4. 4. International Journal of Advanced Research in Engineering and Technology (IJARET), ISSN0976 – 6480(Print), ISSN 0976 – 6499(Online) Volume 4, Issue 3, April (2013), © IAEME205Figure 3c. A transverse crack being developed at the cross-section of the fracture surfacealong A-A section from figure 4b. The crack covers about 60% of the length of the crosssection area.Figure 3d: magnified view of Figure 3c (close-up). Some of the “beach- marks” typicl offatigue are shown within the ovalFigure 3e. Beach marks (on the fracture surface) suggesting the likelihood of fatigueIt must be noted that observing bench-marks is one way of suggesting that the failurehas been due to fatigue. In this particular case, there is also another evidence which is themode of the crack (see Figures 10a and 10b). Before and after sectioning the flange + nipple.As seen from Figure 4, there is a reduction of 0.60 mm in the cross section. This trimmingaction will actually reduce the effective cross section to carry the load. This will result inhigher stresses being developedFor a given stress, then, this reduction in size would mean an increase of the localstresses by about 110 %. A possible consequence of developing such stresses is that theymay reach past the yield point of the material, causing plastic deformation by encouraging theformation of internal micro-cracks. If the material, micro-structurally, has also become brittledue to developing of brittle phases, this can enhance the likelihood of crack initiation/propagation especially at structure imperfections.
  5. 5. International Journal of Advanced Research in Engineering and Technology (IJARET), ISSN0976 – 6480(Print), ISSN 0976 – 6499(Online) Volume 4, Issue 3, April (2013), © IAEME206Figure 4. (Left) the dimension of the flange before removing (right) after cold cuttingAmong the characteristics of the fluid, it had also been mentioned that it contains“impurities” such as dust. The dust particles will cause erosion-corrosion as it is apparentfrom Figure 5.Figure 5. Some signs of erosion-corrosionIt suggests that hard impurities that are accompanying the fluid can also have animpact on accelerating the failure of the piece. These impurities can hit the surface andthrough this physical contact, the effective cross section that may reduceErosion-corrosion is also further enhanced by the impact of improper design as imposed byinappropriate trimming: the difference between the cross sections thus generated is capable ofincreasing the detrimental of the dust micro-particles that are entrained with gas. Figure 6shows how to change in cross section due to design can cause internal deterioration in anequipment.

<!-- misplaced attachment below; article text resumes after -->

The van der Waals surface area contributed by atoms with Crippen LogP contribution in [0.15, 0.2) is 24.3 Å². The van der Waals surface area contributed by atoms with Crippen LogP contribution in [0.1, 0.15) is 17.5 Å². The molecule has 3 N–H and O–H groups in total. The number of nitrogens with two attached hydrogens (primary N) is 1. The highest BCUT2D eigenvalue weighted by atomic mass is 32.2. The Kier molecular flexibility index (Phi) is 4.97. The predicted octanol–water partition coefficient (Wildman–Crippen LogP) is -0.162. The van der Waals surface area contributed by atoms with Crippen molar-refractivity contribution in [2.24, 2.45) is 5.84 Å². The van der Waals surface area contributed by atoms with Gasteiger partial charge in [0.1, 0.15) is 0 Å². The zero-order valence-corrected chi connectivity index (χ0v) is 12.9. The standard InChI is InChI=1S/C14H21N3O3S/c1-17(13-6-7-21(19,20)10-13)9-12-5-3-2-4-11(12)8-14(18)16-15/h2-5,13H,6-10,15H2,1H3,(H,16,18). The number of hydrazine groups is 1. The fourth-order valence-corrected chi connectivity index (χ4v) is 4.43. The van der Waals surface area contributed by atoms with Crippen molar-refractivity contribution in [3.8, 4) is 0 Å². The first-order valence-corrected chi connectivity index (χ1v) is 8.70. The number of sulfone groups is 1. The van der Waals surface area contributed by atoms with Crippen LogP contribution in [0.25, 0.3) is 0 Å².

6. 6. International Journal of Advanced Research in Engineering and Technology (IJARET), ISSN0976 – 6480(Print), ISSN 0976 – 6499(Online) Volume 4, Issue 3, April (2013), © IAEME207Figure 6. Schematic presentation of how change in cross section can induce impingementAs it is seen from Figure 6, when the cross section is reduced, because of relativechange in the pressure of the fluid (as a function of fluid velocity), erosion-corrosion can beinduced.Another important matter from Figure 6 is that due to erosion induced as suchgetting a uniformly eroded surface is not likely. As it appears, the inside of the piece will beselectively ploughedThis will create a topography on the surface that will reflect light in different angles. Thisis seen in Figure 5 as bright and dark areas. However, it is not possible to estimate therelative contribution of this factor (erosion-corrosion) to the general set of internal factorsfacilitating corrosion.2.2. Micro-examination:Scanning electron microscope (SEM) of the crack is shown in Figure 7.
  7. 7. International Journal of Advanced Research in Engineering and Technology (IJARET), ISSN0976 – 6480(Print), ISSN 0976 – 6499(Online) Volume 4, Issue 3, April (2013), © IAEME208Figure 7 shows that in addition to the main crack, some micro-cracks are being developedand start propagating. Another finding that is important from a micro-structural point of viewwas the change observed from a mixed pearlitic-ferritic microstructure to a fully ferriticmicrostructure near the weld zone.There are several processes that can lead to intergranular fracture.1. Micro-void nucleation and coalescence at inclusions or second phase particleslocated along grain boundaries2. Grain boundary crack and cavity formation associated with elevated temperaturestress rupture condition.3. De-cohesion between contiguous grain due to presence of impurity at grainboundaries and in the presence of hydrogen in liquid metals.4. Stress corrosion cracking associated with chemical dissolution along grainboundaries.5. Cyclic loading when the material has insufficient number of independent slipsystems to accommodate plastic deformation between contiguous grain leading tograin boundaries ruptureChemical analysis of sulphur near and away from crack along with other findings in thisinvestigation may suggest that a combination of the mechanisms above could have beenresponsible for observing this crack. However, based on the facts that:a) the part has undergone IG,b) the fluid is a sour gas where there is a relatively high concentration of sulphur near thecrack compared with that of the bulk material, (the impact to be mentioned in section3.3)c) the trimming of the effective load surface that can stimulate conditions of suddenchange in the velocity of the fluid inside, developing (internal) cyclic loading,(explained in section 3.1)Mechanisms 2, 3 and 5 could be the main mechanisms contributing to the failure of the part.2.3. Chemical analysis (spark emision)The main cracked area, as shown below in Figure 10, was also studied for relativeconcentration of sulphur near the cracked area and some 10 mm away from it.The mainreason for selecting sulphur was that the gas was of sour nature, having a relatively highconcentration of sulphur in it. In addition, during welding, a molten pool maintains aconcentration gradient for the alloying elements. The alloying elements will be attracted intothis molten pool and afterwelding the cooling process starts, the alloying elements that nowhave been precipitated at or near the weld line, start to change the mechanical properties ofthe material at that venue.The results of the spectroscopy have been superimposed on the figure that shows thecrack, altogether shown in Figure 12. The dark column represents the sulphur values fromwithin the bulk of the crack whereas the light column shows the relative values near thecrack.